Up until a few weeks ago, Australia’s state governments of Victoria and New South Wales had a horrid piece of cynical (even by political standards) legislation aimed at keeping young drivers safe.
More accurately, it was targeted at showing the average voter that the authorities were keeping young drivers safe when, in reality, they were doing everything humanly possible to keep them away from the best fuel economy, the newest technology and the cheapest five-star NCAP entry points.
It wasn’t a complicated process behind it, either. They simply banned young drivers from driving turbocharged cars. And not just one or two of the quickest ones, either. It banned all of them, en masse.
So, a city-based young driver couldn’t own a Smart Fortwo, given its turbocharged, three-cylinder motor, but they could cheerfully wander off in a BMW M3 CSL, or a Honda S2000, no problem with that whatsoever.
The governments who loved this law (there were four of them) refused to listen to the car industry, which provided submissions that the next wave of turbo engines were something very different to the ones they experienced in their own younger days. It took nearly a decade of haranguing to mostly overturn this nonsense (and the largest state, New South Wales, still hasn’t), which is just as well because everybody could see even then that emissions laws would give turbos a new life.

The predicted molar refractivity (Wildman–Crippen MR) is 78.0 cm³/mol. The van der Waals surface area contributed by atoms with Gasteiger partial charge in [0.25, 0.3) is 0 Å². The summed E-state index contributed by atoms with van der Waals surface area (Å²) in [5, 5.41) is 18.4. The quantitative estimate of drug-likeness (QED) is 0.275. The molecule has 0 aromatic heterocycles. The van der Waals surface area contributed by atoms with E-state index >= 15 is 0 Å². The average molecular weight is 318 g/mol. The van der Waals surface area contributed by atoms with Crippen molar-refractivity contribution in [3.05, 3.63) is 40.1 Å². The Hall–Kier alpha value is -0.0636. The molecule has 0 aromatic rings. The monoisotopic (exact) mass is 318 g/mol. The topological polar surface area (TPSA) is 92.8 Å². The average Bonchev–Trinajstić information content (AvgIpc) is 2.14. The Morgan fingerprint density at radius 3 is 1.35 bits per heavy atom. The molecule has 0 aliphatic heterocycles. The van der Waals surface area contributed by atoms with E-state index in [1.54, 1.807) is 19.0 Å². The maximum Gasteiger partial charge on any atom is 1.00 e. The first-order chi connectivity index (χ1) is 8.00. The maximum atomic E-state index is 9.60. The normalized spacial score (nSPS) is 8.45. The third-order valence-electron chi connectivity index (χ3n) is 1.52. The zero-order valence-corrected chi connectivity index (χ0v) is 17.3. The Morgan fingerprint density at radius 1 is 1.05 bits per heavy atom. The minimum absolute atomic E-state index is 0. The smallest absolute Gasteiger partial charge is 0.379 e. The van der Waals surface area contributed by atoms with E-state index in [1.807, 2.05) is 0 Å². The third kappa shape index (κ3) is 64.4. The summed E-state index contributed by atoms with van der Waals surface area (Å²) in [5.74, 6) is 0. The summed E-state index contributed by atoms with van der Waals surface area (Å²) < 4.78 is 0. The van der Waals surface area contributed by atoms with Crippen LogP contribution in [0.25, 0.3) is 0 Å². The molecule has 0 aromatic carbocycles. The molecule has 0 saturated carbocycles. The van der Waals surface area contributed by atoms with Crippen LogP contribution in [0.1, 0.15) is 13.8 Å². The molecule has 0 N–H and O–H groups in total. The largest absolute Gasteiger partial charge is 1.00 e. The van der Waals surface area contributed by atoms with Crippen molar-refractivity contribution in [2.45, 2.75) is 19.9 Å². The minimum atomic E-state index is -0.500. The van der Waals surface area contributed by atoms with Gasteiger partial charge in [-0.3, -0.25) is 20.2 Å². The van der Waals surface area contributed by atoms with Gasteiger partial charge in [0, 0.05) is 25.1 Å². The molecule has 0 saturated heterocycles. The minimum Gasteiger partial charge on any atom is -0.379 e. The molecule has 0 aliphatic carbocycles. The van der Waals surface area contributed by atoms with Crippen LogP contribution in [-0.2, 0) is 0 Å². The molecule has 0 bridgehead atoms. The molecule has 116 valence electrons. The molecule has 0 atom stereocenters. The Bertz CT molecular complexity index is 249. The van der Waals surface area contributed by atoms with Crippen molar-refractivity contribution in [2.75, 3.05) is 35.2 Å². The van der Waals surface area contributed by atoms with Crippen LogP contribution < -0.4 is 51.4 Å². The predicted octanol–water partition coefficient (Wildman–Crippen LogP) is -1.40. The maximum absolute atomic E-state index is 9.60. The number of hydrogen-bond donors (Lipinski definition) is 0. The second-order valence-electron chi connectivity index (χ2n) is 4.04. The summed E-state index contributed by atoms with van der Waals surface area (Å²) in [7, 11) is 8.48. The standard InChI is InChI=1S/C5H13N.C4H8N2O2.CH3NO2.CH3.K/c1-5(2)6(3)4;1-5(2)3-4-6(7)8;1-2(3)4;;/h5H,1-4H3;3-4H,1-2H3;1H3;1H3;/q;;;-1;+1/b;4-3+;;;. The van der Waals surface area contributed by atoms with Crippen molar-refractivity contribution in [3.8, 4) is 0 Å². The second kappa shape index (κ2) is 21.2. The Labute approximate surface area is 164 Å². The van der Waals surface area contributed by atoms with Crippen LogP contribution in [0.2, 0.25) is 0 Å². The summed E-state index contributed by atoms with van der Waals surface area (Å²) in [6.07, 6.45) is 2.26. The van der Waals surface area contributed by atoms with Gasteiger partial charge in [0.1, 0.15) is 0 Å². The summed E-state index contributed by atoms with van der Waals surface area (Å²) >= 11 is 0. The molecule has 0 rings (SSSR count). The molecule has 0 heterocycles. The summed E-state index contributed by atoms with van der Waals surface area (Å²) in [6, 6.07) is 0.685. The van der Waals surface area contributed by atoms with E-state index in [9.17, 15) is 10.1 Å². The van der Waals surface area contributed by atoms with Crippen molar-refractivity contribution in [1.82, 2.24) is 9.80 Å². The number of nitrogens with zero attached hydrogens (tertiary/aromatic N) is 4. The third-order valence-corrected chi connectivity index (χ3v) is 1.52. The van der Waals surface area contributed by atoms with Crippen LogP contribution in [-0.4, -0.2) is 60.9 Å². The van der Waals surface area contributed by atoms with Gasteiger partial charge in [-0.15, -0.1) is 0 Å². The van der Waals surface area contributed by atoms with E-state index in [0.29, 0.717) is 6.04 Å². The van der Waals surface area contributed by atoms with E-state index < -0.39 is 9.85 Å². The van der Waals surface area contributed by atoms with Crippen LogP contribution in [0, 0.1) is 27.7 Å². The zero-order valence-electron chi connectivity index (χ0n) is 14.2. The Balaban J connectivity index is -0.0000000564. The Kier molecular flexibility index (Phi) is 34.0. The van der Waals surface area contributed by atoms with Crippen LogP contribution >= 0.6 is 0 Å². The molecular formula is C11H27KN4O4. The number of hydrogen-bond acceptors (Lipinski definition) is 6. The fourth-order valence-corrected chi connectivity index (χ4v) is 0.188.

BMW, for example, no longer sells a single naturally aspirated engine (if you don’t count the two-cylinder scooter motor in the i3 REEV). It should be rebadged BTMW to suit its new positioning, but it probably won’t be.
And it’s not all come without pain, either. Most people still miss the old straight six in the 328i and think the turbo four to be effective, but so different are the sophistication levels that the blind could mistake it for a diesel.
Then there’s the M3 and its new M4 sibling – the last to go turbo. The final holdout, soldiering on with the atmo V8 (that was, in effect, the atmo V10 from the M5 with two holes chopped off). And minutes after drive impressions hit the interweb suggesting M3 was now a two-character car, delivering both a great daily cruiser and a sports sedan, prices of old straight-six M3s began a climb that has yet to peak. The CSL, in particular, is on the move, but so is the E36 Series II, with the 3.2-liter motor, revised suspension geometry and six gears. It’s almost like the used-car sector is telling BMW that it, not BMW, will decide what goes into an M3.
Where turbos have come on is in huffing unnoticed inside family luggers, leaving them economical when they’re not needed in engines that would otherwise be inadequate to the size of the origami they’re carrying.
And that’s the irony. The politicians who made the daft laws about turbocharged cars made them after playing a word-association game in the tea room and coming up with ‘turbo’ equals ‘speed’ and, come on, everybody, get with the picture here, why won’t you think of the safety of the children? They made that link because the turbo cars from their younger days were quick and, to be fair, unfriendly.
But if the next generation of politician drove any volume car today, they wouldn’t even notice the turbocharger that almost certainly powers it.